Gathered here today, we are all aware that we are on the verge of another industrial revolution, the Fourth Industrial Revolution. Thus, it stands to reason that for us, as Africans, to make the 21st century an African century, we have no choice but to be active participants in the Fourth Industrial Revolution.

We therefore need to answer the question: What is it that we are doing practically to ensure that, as Africans, we become active participants in the Fourth Industrial Revolution?

The launch of the Future Africa campus we have come to witness is a timely response to the urgent need for us to place science, technology and innovation at the centre of our development. It is my belief that science, technology and innovation can also help us break the narrow nationalist walls that are sadly starting to take root, especially in the mental spaces of some of our elites on the continent, which run the risk of pitting Africans against each other. Future Africa must stand as a shining example of what Africans from all over the continent can achieve in resolving our challenges, working together as Africans and not citizens of individual nation states.

I was therefore pleased to read that Future Africa will “develop interdisciplinary and multinational research teams who, together with societal structures beyond academia, can engage in impactful and responsible research to find innovative solutions to complex problems in Africa.”

Furthermore, the initiative promises “to mobilise scientists in effective collaboration across natural and social sciences, humanities, economics and technology development, to find the best scientific solutions to multi-faceted problems.”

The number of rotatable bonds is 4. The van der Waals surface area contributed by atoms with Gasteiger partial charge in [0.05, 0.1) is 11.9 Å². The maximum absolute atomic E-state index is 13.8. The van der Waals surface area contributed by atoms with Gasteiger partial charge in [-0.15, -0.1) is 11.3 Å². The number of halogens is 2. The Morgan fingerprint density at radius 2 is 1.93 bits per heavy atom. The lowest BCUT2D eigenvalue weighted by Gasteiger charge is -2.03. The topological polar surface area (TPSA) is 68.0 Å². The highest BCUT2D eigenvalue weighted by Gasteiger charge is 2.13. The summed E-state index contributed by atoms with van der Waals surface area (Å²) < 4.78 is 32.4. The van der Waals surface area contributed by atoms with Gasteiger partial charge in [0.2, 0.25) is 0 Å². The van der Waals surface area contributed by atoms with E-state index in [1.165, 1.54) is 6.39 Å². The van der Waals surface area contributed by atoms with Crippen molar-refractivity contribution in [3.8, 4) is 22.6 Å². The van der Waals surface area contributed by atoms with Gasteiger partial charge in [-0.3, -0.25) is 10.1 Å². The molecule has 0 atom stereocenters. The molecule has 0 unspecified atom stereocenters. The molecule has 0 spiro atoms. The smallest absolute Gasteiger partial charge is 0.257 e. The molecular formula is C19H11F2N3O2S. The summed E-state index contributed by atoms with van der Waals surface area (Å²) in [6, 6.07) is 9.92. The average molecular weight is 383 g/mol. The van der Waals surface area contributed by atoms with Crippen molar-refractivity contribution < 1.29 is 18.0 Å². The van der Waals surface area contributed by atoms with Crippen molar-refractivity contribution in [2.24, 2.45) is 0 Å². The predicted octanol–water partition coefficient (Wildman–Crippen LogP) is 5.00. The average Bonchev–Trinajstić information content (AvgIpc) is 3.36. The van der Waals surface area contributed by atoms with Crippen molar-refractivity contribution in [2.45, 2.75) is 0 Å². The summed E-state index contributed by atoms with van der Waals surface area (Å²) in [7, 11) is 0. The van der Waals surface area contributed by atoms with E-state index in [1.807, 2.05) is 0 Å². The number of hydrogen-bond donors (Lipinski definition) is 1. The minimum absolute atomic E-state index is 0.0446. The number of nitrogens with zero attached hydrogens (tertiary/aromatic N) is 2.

The Department of Science and Technology is in the process of establishing the African Centre for the Fourth Industrial Revolution in partnership with the World Economic Forum. We will be inviting other African countries, academics and the private sector to partner with us so that we can work together to maximise the benefits of the Fourth Industrial Revolution. We will expect Future Africa to join us and become an active partner in this initiative.

The launch of this initiative today must send a strong signal that South Africa is ready to discharge its responsibility as an active participant in the renewal of the continent. As our former President Thabo Mbeki put it:

“The peoples of Africa entertain the legitimate expectation that the new South Africa, which they helped to bring into being, will not only be an expression of the African Renaissance by the manner in which it conducts its affairs, but will also be an active participant with other Africans in the struggle for the victory of that Renaissance throughout our continent.

Necessarily, therefore, we are engaged and will continue to be engaged in Africa’s efforts to guarantee peace for her children, to feed and clothe them, to educate them and to bring them up as human beings as human as any other in the world, their dignity restored and their equal worth recognised and valued throughout our universe.”

It is my sincere hope that Future Africa will live up to its aspiration to be an African centre, bringing all Africans together to work towards finding solutions for our continent.

Once again, my congratulations on this milestone.

I thank you.

Source: Department: Science and Technology (DST)